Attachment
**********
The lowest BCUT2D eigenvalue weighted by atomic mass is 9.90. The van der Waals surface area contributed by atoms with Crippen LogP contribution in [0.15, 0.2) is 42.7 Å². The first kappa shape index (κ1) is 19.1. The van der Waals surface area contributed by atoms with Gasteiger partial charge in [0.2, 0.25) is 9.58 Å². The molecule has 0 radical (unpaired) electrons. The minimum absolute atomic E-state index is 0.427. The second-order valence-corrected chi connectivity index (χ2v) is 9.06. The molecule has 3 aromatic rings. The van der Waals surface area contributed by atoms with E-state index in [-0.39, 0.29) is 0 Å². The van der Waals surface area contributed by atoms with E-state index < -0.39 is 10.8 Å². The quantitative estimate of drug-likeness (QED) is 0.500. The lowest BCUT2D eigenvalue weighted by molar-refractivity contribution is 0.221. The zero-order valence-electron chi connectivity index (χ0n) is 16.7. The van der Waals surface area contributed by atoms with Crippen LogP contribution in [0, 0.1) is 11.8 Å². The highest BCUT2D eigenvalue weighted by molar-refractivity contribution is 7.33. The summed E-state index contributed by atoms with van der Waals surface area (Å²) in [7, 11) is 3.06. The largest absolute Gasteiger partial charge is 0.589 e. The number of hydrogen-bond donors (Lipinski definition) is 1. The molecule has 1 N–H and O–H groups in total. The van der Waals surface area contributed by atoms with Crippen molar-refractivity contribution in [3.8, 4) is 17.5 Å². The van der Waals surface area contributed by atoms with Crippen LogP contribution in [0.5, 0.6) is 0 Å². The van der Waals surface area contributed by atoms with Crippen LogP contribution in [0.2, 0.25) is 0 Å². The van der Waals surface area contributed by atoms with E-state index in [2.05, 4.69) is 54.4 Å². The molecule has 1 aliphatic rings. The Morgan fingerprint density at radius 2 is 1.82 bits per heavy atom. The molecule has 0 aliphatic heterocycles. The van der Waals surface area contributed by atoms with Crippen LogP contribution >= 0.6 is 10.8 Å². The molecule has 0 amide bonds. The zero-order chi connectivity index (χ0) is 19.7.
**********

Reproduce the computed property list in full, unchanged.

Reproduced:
The lowest BCUT2D eigenvalue weighted by atomic mass is 9.90. The van der Waals surface area contributed by atoms with Crippen LogP contribution in [0.15, 0.2) is 42.7 Å². The first kappa shape index (κ1) is 19.1. The van der Waals surface area contributed by atoms with Gasteiger partial charge in [0.2, 0.25) is 9.58 Å². The molecule has 0 radical (unpaired) electrons. The minimum absolute atomic E-state index is 0.427. The second-order valence-corrected chi connectivity index (χ2v) is 9.06. The molecule has 3 aromatic rings. The van der Waals surface area contributed by atoms with E-state index in [-0.39, 0.29) is 0 Å². The van der Waals surface area contributed by atoms with E-state index < -0.39 is 10.8 Å². The quantitative estimate of drug-likeness (QED) is 0.500. The lowest BCUT2D eigenvalue weighted by molar-refractivity contribution is 0.221. The zero-order valence-electron chi connectivity index (χ0n) is 16.7. The van der Waals surface area contributed by atoms with Crippen LogP contribution in [0, 0.1) is 11.8 Å². The highest BCUT2D eigenvalue weighted by molar-refractivity contribution is 7.33. The summed E-state index contributed by atoms with van der Waals surface area (Å²) in [7, 11) is 3.06. The largest absolute Gasteiger partial charge is 0.589 e. The number of hydrogen-bond donors (Lipinski definition) is 1. The molecule has 1 N–H and O–H groups in total. The van der Waals surface area contributed by atoms with Crippen molar-refractivity contribution in [3.8, 4) is 17.5 Å². The van der Waals surface area contributed by atoms with Crippen LogP contribution in [0.5, 0.6) is 0 Å². The van der Waals surface area contributed by atoms with Crippen LogP contribution in [0.2, 0.25) is 0 Å². The van der Waals surface area contributed by atoms with E-state index in [2.05, 4.69) is 54.4 Å². The molecule has 1 aliphatic rings. The Morgan fingerprint density at radius 2 is 1.82 bits per heavy atom. The molecule has 0 aliphatic heterocycles. The van der Waals surface area contributed by atoms with Crippen LogP contribution >= 0.6 is 10.8 Å². The molecule has 0 amide bonds. The zero-order chi connectivity index (χ0) is 19.7.